(Bloomberg) -- KKR & Co. has won early European Union approval for its €22 billion ($23.8 billion) bid for Telecom Italia SpA’s land-line network, paving the way for a deal that sees the ex-phone monopolist cede control of its most valuable asset.

The European Commission said on Thursday that the deal was cleared without conditions or the need for an in-depth probe after its initial review revealed no competition concerns.

The EU’s merger watchdog said it “investigated the impact of the transaction on the market for wholesale broadband access services in Italy and concluded that it would not significantly reduce the level of competition.”

Telecom Italia agreed last year to sell its landline network to KKR and the transaction was originally expected to be completed by the end of this summer. The deal was aimed at slashing the phone carrier’s multibillion-euro debt pile. Italy will retain a minority stake in the network business due to its status as a strategic asset. State lender Cassa Depositi e Prestiti SpA already owns almost 10% of Telecom Italia.

As a former monopoly operator, Telecom Italia has always been hamstrung by a complex mix of high labor costs and ever-higher investments to keep its network infrastructure up to date. Still, the real roots of the company’s troubles lie with Italy’s domestic telecommunications environment.

The country has one of the world’s most competitive telecoms markets. Monthly subscriptions for full fiber landline services, which usually include unlimited internet, can cost as little as €20 to €25, about a quarter of what most US consumers pay.

The commission said that KKR and Telecom Italia also agreed on a master services agreement, or MSA, that will govern the relationship between the target and Telecom Italia post-transaction.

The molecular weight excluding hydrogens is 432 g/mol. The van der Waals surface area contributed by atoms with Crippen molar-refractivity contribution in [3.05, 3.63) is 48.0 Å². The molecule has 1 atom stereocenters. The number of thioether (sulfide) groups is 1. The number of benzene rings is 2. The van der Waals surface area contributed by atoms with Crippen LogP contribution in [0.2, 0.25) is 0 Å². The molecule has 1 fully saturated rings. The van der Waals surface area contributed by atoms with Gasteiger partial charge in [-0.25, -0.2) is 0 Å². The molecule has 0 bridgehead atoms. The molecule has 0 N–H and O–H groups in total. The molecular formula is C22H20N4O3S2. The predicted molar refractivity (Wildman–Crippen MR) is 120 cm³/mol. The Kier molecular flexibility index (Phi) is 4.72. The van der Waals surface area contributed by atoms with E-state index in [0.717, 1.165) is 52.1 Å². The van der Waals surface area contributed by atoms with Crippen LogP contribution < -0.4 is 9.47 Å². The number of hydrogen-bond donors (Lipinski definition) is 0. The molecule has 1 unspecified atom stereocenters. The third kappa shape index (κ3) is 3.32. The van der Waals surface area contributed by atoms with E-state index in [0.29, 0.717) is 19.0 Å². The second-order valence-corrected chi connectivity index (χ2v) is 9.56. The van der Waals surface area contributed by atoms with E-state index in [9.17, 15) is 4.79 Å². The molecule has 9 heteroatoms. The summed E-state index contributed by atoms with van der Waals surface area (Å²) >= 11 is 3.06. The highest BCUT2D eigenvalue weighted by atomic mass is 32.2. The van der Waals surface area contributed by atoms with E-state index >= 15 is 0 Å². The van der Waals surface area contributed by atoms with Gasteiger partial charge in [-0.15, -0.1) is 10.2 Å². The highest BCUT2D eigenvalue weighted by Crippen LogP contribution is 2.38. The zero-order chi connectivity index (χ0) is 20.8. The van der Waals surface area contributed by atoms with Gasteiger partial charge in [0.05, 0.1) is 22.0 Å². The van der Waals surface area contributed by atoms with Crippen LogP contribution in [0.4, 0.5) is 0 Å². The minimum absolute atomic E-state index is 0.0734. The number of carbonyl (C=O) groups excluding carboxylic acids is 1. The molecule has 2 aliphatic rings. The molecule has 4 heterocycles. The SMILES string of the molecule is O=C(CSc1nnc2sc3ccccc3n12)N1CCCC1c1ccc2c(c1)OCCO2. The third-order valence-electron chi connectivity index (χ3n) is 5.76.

“Although the MSA does not fall under the scope” of the EU’s merger regulation “it remains however reviewable under EU or Italian antitrust rules as well as subject to regulatory oversight,” it added.

Italy’s Finance Minister Giancarlo Giorgetti said the government welcomed with “great satisfaction” the EU decision. KKR declined to comment.

Telecom Italia shares rose 1.6% in Milan trading, reversing earlier declines when the telecom operator reported results that showed challenging trends in Italy as the pace of its mobile and broadband subscriber loss quickened.

According to people familiar with the matter, KKR made an informal offer to maintain about 15 wholesale dark fiber existing contracts with Telecom Italia’s rivals at current prices, in order to assuage earlier EU concerns about the deal. Those concessions are, however, not legally binding. 

The commission had earlier been quizzing rivals and customers in the Italian telecoms market about potential distortions to competition resulting from the transaction.

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The watchdog had also privately warned US private equity giant KKR and Telecom Italia that a key condition for rubber stamping the acquisition is that wholesale prices for the Italian phone carrier’s rivals are kept down.

--With assistance from Jillian Deutsch.

(Updates with responses starting in ninth paragraph)

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